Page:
I have a problem when saving and loading a PNG using BitmapSource and PngBitmapEncoder/Decoder. Basically, I'd like to be able to save an image that originated as an array of bytes, and when the PNG is loaded into my program, reload the exact same bytes. Original data preservation is important.

At the same time, I'd like the PNG to use a custom palette (an indexed array of 256 colors).

I'm trying to save my 8-bit data with a custom indexed palette. The original data can range from 0-255. The palette may be a "Thresholded" palette (e.g. 0-20 is color #1, 21-50 is color #2, etc).

What I'm finding is that when I save the data, reload, and do CopyPixels to retrieve the "raw" data, the data values are set based on the the palette, not the original byte array values.

Is there a way to preserve the original byte array within the PNG, without losing the custom palette? Or is there a different way to retrieve the byte array from the BitmapSource?

The following is my Save routine:

      // This gets me a custom palette that is an array of 256 colors
      List<System.Windows.Media.Color> colors = PaletteToolsWPF.TranslatePalette(this, false, true);
      BitmapPalette myPalette = new BitmapPalette(colors);

      // This retrieves my byte data as an array of dimensions _stride * sizeY
      byte[] ldata = GetData();

      BitmapSource image = BitmapSource.Create(

      PngBitmapEncoder enc = new PngBitmapEncoder();
      enc.Interlace = PngInterlaceOption.On;

      // save the data via FileStream

And this is my load routine:

    // Create an array to hold the raw data
    localData = new byte[_stride * sizeY];

    // Load the data via a FileStream
    PngBitmapDecoder pd = new PngBitmapDecoder(Fs, BitmapCreateOptions.PreservePixelFormat, BitmapCacheOption.Default);
    BitmapSource bitmapSource = pd.Frames[0];    

    // When I look at the byte data, it is *not* the same as my original data 
    bitmapSource.CopyPixels(localData, _stride, 0);

Any suggestions would be appreciated. Thanks.

Addendum #1: I'm finding that part of the problem is that the PNG is being saved as 32-bit color, despite the fact that I set it to Indexed8 and use a 256-entry color palette. This also seems to depend on the palette that is set. Any idea why?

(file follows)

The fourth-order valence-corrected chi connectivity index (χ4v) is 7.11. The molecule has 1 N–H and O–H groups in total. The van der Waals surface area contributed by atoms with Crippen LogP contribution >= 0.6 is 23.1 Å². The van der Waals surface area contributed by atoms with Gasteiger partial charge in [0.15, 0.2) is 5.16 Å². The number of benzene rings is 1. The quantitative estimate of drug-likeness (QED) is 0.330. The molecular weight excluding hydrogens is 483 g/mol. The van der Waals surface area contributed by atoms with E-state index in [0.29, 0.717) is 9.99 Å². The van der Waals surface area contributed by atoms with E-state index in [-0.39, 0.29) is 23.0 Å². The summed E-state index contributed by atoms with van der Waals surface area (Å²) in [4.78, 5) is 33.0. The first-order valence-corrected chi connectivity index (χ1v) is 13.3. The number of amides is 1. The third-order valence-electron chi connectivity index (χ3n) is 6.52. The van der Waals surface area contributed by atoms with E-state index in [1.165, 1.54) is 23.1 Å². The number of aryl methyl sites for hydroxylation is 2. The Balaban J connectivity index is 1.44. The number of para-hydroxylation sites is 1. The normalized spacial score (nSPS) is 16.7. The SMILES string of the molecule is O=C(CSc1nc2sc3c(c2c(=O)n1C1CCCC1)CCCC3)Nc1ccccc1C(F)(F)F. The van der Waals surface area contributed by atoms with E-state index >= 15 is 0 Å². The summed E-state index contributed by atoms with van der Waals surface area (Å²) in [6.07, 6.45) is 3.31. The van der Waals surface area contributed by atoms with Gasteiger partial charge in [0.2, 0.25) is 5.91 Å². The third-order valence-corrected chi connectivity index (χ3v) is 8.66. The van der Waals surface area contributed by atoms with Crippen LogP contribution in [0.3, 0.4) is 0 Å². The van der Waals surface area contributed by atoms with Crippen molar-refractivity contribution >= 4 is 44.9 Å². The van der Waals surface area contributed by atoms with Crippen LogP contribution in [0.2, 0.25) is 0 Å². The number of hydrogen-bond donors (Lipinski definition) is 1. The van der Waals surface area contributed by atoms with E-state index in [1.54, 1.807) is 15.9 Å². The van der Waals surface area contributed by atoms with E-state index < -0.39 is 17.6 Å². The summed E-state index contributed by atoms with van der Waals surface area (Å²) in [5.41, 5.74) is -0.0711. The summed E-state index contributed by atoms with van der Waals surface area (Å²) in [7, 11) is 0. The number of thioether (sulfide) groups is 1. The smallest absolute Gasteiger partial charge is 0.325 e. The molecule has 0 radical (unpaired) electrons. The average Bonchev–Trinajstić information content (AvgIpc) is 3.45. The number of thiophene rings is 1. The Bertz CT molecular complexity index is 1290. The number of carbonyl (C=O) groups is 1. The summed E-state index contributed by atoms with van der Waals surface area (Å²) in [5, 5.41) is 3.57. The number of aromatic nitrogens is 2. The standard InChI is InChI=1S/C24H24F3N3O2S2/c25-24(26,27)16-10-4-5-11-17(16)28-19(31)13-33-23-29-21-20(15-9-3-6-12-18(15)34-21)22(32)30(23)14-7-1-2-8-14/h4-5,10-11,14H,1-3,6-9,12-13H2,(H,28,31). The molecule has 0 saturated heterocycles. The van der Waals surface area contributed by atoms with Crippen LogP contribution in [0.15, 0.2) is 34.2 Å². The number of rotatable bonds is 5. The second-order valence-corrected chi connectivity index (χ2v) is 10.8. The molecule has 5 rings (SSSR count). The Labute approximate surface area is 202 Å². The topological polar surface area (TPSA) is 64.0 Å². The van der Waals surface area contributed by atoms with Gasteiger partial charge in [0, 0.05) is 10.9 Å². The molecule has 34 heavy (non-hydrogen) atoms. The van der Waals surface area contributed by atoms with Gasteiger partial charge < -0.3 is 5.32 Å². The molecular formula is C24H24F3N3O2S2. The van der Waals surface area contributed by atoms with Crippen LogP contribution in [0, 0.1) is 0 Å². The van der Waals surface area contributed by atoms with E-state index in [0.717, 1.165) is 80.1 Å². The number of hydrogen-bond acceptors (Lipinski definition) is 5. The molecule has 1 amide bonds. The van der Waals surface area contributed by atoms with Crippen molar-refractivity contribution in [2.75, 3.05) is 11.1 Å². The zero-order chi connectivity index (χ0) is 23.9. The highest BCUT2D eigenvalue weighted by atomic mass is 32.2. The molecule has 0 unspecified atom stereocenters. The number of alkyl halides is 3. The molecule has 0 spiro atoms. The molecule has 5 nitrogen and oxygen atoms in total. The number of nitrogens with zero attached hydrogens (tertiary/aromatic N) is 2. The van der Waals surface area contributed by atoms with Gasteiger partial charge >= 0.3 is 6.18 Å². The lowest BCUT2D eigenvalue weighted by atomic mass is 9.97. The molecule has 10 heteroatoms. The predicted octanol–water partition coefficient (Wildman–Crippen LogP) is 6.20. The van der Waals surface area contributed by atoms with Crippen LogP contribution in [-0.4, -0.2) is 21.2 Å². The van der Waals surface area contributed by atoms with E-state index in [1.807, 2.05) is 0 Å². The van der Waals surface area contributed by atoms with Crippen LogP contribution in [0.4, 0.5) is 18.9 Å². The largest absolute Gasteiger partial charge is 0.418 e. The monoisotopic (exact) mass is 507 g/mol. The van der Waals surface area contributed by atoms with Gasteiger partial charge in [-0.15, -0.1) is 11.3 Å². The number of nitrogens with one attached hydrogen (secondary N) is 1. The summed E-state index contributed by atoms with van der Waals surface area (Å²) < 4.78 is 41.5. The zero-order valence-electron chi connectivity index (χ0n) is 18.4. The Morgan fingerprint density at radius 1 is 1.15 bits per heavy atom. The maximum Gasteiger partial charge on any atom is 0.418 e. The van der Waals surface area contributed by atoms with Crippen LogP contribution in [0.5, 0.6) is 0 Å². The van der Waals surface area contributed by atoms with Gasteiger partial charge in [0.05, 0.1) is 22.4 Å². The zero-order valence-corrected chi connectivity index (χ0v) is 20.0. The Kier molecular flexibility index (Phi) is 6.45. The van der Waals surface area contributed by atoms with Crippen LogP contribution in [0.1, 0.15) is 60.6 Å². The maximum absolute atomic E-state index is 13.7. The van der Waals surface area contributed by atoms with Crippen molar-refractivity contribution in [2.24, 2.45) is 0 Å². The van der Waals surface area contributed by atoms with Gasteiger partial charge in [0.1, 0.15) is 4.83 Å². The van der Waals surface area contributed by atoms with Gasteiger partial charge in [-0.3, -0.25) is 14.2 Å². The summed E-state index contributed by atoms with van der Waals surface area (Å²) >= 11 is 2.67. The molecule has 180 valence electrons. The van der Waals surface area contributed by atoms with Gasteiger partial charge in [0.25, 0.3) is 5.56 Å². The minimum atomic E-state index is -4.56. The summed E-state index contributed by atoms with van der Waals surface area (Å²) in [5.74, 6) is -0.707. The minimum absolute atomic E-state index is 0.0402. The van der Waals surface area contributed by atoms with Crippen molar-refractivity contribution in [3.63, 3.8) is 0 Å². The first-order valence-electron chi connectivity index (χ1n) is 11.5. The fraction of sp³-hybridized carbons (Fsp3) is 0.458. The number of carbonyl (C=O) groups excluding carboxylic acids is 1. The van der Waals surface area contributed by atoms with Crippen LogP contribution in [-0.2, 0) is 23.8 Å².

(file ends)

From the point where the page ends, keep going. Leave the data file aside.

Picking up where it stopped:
• Please tag with the relevant language (C#)? – leonbloy Sep 7 '12 at 0:38
  • Done, sorry about that. – Geoff Shotts Sep 7 '12 at 14:20
  • I'm not very familiar with PngBitmapEncoder, but: PngCs gives fou high control of the png decode/encode, perhaps you find it useful. – leonbloy Sep 7 '12 at 14:24
  • 1
    You can try to create the PNG file byte by byte. The palette information must be saved in the PLTE chunk, and transparency values in the tRNS chunk. See the PNG Specifications for more details. – wip Dec 2 '13 at 9:30

I know why your PNG files are being saved in high colour. In fact, they are not "8-bit images saved as high colour"; the problem is that, from the moment they contain transparency, they're being loaded as high-colour by the .Net framework. The images themselves are perfectly fine, it's just the framework that's messing them up.

The workaround for that was posted here:

A: Loading an indexed color image file correctly

As wip said, though, if you want to preserve the original bytes, the actual changing of the palette should be done using chunks, rather than through .Net graphics classes, since .Net re-encoding will inevitably change the bytes. And, funnily enough, the fix for the palette problem I just gave already contains half of the code you need for that, namely, the chunk reading code.

The chunk writing code would be this:

/// <summary>
/// Writes a png data chunk.
/// </summary>
/// <param name="target">Target array to write into.</param>
/// <param name="offset">Offset in the array to write the data to.</param>
/// <param name="chunkName">4-character chunk name.</param>
/// <param name="chunkData">Data to write into the new chunk.</param>
/// <returns>The new offset after writing the new chunk. Always equal to the offset plus the length of chunk data plus 12.</returns>
private static Int32 WritePngChunk(Byte[] target, Int32 offset, String chunkName, Byte[] chunkData)
    if (offset + chunkData.Length + 12 > target.Length)
        throw new ArgumentException("Data does not fit in target array!", "chunkData");
    if (chunkName.Length != 4)
        throw new ArgumentException("Chunk must be 4 characters!", "chunkName");
    Byte[] chunkNamebytes = Encoding.ASCII.GetBytes(chunkName);
    if (chunkNamebytes.Length != 4)
        throw new ArgumentException("Chunk must be 4 bytes!", "chunkName");
    Int32 curLength;
    ArrayUtils.WriteIntToByteArray(target, offset, curLength = 4, false, (UInt32)chunkData.Length);
    offset += curLength;
    Int32 nameOffset = offset;
    Array.Copy(chunkNamebytes, 0, target, offset, curLength = 4);
    offset += curLength;
    Array.Copy(chunkData, 0, target, offset, curLength = chunkData.Length);
    offset += curLength;
    UInt32 crcval = Crc32.ComputeChecksum(target, nameOffset, chunkData.Length + 4);
    ArrayUtils.WriteIntToByteArray(target, offset, curLength = 4, false, crcval);
    offset += curLength;
    return offset;

The Crc32.ComputeChecksum function I used is an in-array adaption of the Sanity Free Coding CRC implementation. It shouldn't be hard to adapt it to a variable start and length inside the given array.

The byte writing class ArrayUtils is a toolset I made to read and write values to/from arrays with specified endianness. It is posted here on SO at the end of this answer.

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